All AIDS conferences are about money. This one, more than most, was also about decisions. There are now far more ways to profitably spend money on AIDS prevention and treatment than in the past. And the benefits of spending more — which most countries are not eager to do — are bigger than ever.
Is it worth spending $7 billion more per year to speed the decline of new infections? Is there justification for providing HIV-prevention drugs to uninfected Americans when infected Africans are going without? Should pregnant women be put on treatment before men in order to prevent the heartbreak and expense of orphan children? Is being able to get a “viral load” test in an unelectrified village worth the cost of the hand-held device that makes it possible?
Those are just a few of the myriad decisions emerging from five days of conversation here at the 19th International AIDS conference that ended Friday.
For many of the 24,000 people here this week, the choice is clear.
“This is the first time the financing seems achievable,” said Diane V. Havlir, co-chair of the conference. “If we have an investment surge now, the costs will go down in as soon as 10 years.”
Former president Bill Clinton, whose charitable foundation has been a major force driving down the price of life-extending antiretroviral drugs, said maintaining momentum is the most important thing.
“Sometimes you have to make a commitment before you know how to get there,” he said during the closing ceremonies. “If we build it, they will come. If you scale it up and it works, the money will be there to fund it.”
The argument for spending more money, which is made at every conference, is especially good now. That’s because putting infected people on antiretroviral drugs essentially prevents them from infecting anyone else. That, in turn, avoids the expense of future AIDS cases (although the people kept uninfected and alive will want and need other health care).
In one presentation this week, UNAIDS epidemiologist Bernhard Schwartlander showed what would probably happen if global spending on AIDS grew to $24 billion a year — $7 billion more than is spent by rich and poor countries together now. New HIV infections, which number 2.7 million a year, would fall below 1 million a year by 2020.
“This does look like a really good investment to me,” he told the audience. “For me, the choice is clear. Let’s pay now, and not forever.”
Another urgent priority, many said this week, is preventing mother-to-child transmission of HIV.
Such infections are almost unheard of in the United States because pregnant women are prescribed antiretroviral drugs during pregnancy. The District of Columbia hasn’t had one since 2009. Worldwide, however, 330,000 babies were born infected last year.
Slightly more than half of infected pregnant women in low- and middle-income countries get HIV-prevention drugs to prevent transmission. Many of them, however, are taken off the medicines when they stop breast feeding, because their infection is in an early stage and they don’t meet the criteria for treatment under World Health Organization guidelines.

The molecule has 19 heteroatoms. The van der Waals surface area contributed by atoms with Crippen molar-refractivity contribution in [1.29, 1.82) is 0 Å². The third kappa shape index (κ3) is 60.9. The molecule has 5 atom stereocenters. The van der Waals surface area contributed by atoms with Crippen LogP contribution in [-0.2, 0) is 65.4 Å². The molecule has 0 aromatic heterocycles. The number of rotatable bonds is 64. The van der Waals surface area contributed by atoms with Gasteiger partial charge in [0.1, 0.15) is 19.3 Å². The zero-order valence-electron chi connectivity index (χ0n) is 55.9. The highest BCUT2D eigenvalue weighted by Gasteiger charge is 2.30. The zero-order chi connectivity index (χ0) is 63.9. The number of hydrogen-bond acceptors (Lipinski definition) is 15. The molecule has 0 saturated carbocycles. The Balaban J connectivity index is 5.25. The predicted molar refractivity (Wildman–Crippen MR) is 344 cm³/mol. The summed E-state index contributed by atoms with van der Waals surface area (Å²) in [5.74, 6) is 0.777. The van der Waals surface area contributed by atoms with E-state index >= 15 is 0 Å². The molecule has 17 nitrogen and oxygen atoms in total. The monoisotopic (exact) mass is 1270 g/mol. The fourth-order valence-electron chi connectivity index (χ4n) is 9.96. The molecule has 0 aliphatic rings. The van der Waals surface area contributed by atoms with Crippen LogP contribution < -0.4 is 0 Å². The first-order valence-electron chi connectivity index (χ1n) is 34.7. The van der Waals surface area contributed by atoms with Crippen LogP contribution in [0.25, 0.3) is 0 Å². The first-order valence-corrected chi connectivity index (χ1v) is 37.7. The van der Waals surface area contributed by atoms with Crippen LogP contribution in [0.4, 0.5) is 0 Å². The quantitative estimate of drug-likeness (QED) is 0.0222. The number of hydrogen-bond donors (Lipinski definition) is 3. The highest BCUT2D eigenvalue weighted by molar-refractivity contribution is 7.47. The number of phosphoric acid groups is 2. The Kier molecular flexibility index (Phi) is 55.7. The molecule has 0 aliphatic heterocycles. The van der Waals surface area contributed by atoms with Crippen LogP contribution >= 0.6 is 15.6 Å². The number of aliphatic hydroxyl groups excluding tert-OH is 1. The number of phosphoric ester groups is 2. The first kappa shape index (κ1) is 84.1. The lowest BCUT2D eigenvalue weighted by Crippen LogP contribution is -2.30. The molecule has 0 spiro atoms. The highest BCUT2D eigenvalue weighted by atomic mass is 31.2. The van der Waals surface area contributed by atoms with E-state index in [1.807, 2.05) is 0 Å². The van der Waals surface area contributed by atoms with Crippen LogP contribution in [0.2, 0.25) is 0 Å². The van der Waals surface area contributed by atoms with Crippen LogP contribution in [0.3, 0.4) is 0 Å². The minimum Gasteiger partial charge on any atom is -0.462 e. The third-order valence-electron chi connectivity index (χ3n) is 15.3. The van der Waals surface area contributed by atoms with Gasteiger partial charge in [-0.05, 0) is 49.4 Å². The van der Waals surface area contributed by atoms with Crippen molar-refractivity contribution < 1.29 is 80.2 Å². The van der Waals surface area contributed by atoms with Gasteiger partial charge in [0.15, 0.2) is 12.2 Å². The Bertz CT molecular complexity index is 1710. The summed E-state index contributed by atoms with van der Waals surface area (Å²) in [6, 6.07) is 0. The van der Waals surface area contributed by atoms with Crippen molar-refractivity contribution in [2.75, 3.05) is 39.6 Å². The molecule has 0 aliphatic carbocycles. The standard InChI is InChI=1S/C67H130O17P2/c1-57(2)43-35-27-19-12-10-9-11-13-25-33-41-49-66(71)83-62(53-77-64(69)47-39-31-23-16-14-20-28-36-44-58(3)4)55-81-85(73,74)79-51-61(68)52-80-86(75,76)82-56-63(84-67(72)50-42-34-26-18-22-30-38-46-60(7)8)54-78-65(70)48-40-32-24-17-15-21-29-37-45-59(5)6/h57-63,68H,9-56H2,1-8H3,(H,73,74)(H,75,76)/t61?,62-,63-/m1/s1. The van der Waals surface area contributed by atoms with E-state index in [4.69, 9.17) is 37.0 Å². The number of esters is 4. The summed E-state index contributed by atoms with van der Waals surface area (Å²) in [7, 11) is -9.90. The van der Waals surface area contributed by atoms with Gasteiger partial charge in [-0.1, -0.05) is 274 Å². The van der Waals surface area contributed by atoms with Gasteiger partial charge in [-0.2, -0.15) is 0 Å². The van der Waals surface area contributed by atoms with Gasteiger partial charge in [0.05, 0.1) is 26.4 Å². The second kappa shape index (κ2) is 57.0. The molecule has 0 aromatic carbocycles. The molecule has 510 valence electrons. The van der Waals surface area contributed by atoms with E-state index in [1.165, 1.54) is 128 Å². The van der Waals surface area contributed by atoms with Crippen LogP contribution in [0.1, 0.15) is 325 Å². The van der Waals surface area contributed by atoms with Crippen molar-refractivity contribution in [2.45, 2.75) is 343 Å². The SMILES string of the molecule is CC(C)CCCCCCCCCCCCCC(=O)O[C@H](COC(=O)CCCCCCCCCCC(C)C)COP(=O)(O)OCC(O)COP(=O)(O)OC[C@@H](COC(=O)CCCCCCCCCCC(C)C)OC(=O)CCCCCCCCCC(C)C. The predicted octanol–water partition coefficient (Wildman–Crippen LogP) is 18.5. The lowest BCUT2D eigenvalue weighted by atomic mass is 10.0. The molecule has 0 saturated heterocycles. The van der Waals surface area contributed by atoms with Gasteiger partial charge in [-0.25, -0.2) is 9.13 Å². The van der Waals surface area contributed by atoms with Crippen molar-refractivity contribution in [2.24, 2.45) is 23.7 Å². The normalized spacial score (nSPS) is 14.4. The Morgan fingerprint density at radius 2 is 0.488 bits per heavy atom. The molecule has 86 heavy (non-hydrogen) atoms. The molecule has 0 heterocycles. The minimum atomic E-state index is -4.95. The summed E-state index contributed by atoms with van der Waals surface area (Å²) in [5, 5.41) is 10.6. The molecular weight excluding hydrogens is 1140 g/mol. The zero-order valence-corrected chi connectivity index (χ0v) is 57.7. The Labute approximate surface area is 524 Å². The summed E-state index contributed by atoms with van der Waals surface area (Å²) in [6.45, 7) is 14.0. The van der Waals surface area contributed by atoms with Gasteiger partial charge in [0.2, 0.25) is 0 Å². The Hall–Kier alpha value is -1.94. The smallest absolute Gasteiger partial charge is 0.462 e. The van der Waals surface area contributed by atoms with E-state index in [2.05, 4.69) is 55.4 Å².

There was much discussion this week about a new strategy called “Option B+,” in which any pregnant woman found to be infected would be put on antiretroviral therapy for life. Although the strategy costs more, it eliminates the confusion, emergence of drug resistance and personal risk that occurs as women cycle on and off HIV drugs during their childbearing years.
Malawi adopted Option B+ in January 2011. By the end of the year, six times as many pregnant women were on antiretroviral drugs as at the beginning. The number of babies born with the AIDS virus fell. Mathematical modeling predicts that their mothers will have longer life expectancies and will be less likely to infect their sexual partners.
“It’s more cost-effective in the long run,” said Priscilla Idele, a Kenyan woman working with UNICEF, which is promoting the strategy.
While there are more ways to spend money, there are also more ways to save it.
A study by Clinton’s foundation, announced last week, found that in four high-prevalence African countries, a year’s worth of treatment costs about $200. Less than half the expense is for antiretroviral drugs, a fact that would have been inconceivable a decade ago.
New savings will be possible in AIDS care in the United States as two commonly used drugs, lamivudine and efavirenz, go generic this year. (The first already has.)
Rochelle Walensky, a physician and AIDS researcher at Harvard Medical School, said that $920 million could be saved per year if people on efavirenz started also using lamivudine in their three-drug combinations. In all, about 150,000 people would have to switch to generic formulations.
That switch would force many patients to take more pills per day — an inconvenience that could have health consequences if many of them ended up skipping doses.